Heinrich Reuß


Among operetta fans, “Reuss-Schleiz-Greiz” is inextricably linked with a philandering tenor and a jolly minister in “Viennese Blood” by Johann Strauss the Younger, first performed posthumously in 1899. The Thuringian states governed by the old House of Reuss were
considered prime examples of the bizarre German particularism. And to boot, the minister constantly founders in perfect comedy style because of the difficulties of the Vienna dialect. Henry XXIV Prince Reuss lived and worked
in one of his ancestral seats, Ernstbrunn Castle in Lower Austria, with his wife and children at the time. He came from a non-governing branch of the family, in which all men of the family have been called Henry since the 13th century, because the ancestor had been a loyal liegeman of Emperor Henry VI.  

He knew Brahms’ friend Strauss and held him in high regard. He apparently did not care about the satirical stage life of the diplomats of his dynasty. While this
princely Henry, the son of a father dabbling in the art of composing, had also studied law, he was a passionate musician from an early age. His teacher was Heinrich von Herzogenberg, the Brahms apostle, and sometimes even the master himself, from whom he learned “more in ten minutes” than from Herzogenberg in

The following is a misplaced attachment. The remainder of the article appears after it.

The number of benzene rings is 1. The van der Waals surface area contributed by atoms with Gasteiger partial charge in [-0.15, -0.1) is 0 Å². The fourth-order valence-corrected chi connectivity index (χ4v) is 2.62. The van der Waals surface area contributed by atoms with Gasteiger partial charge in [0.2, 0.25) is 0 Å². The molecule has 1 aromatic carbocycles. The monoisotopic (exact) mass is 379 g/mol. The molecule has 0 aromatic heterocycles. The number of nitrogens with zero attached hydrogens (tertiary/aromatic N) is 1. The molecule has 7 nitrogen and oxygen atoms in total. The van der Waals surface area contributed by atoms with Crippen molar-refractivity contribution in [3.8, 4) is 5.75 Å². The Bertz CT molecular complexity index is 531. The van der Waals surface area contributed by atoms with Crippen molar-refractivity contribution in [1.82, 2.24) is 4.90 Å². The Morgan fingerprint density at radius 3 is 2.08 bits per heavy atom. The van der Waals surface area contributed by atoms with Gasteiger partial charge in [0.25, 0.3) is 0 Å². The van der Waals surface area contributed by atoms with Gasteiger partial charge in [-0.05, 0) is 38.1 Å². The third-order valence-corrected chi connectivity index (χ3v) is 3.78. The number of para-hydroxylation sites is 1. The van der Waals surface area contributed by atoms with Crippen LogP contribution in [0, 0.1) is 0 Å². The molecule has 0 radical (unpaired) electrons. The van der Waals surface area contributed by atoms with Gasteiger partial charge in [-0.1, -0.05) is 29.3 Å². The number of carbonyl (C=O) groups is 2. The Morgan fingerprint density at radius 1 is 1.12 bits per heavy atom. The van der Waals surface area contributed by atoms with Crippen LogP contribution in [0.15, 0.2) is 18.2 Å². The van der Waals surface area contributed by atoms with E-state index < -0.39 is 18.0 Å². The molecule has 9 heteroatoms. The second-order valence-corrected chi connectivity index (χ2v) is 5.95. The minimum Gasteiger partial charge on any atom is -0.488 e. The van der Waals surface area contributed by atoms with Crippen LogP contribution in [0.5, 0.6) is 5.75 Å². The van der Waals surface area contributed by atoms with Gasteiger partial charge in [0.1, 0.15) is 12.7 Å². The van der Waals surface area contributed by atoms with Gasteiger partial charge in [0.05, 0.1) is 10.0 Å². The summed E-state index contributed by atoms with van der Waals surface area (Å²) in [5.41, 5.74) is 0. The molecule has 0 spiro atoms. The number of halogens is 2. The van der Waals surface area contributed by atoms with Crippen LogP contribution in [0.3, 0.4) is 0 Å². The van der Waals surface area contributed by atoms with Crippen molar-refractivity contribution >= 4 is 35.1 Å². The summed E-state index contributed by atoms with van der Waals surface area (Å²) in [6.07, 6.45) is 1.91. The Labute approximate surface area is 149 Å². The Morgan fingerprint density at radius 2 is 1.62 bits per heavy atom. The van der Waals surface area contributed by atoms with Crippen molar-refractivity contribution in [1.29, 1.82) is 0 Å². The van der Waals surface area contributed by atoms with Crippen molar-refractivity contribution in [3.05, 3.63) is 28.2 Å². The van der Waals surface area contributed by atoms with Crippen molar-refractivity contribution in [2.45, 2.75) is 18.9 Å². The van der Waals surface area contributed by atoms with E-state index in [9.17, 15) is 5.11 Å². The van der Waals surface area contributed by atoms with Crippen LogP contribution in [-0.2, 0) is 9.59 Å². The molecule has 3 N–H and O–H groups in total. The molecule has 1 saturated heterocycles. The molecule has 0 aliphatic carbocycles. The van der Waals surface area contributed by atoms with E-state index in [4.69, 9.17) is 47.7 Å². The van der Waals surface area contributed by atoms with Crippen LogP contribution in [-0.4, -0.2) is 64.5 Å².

months, as he said himself.


During his life, he was considered one of the recognized members of the Brahms circle – even Max Reger admired the technically perfect compositions by the prince. Yet who today knows his 6 symphonies and 4 string quartets? TheViola Sonata G Major op. 22 from 1904 throughout large parts seems like a perfect style copy, because of the “Brahmsian” and interwoven motifs. However, this says nothing about the objective value of the music that is in its every measure honest, cleverly designed and emotionally rich.


The charming work is moreover thankful for both instruments, yet restrained in its virtuosity, making it interesting also for pleasant performances at home. The introductory Allegro paints a sentimental atmosphere of basically cheerful character. The composer spins along in such a fresh manner that another of Brahms’ friends, the Bohemian master Antonín Dvořák, peeks around the corner in some of the phrases. The middle movement, Andante sostenuto e maestoso, strikes up a more serious tone; it is obvious here that Prince Henry had eagerly studied the moderate strictness of his idol, as well.


Adagio parts lead to a final movement in composed melancholy. The final
movement, Allegro con brio, with its bubbling joie de vivre takes up where the first movement left off. A cheerful dancing theme leads to a through and through classical finale full of light.





TYXart - the musicART  label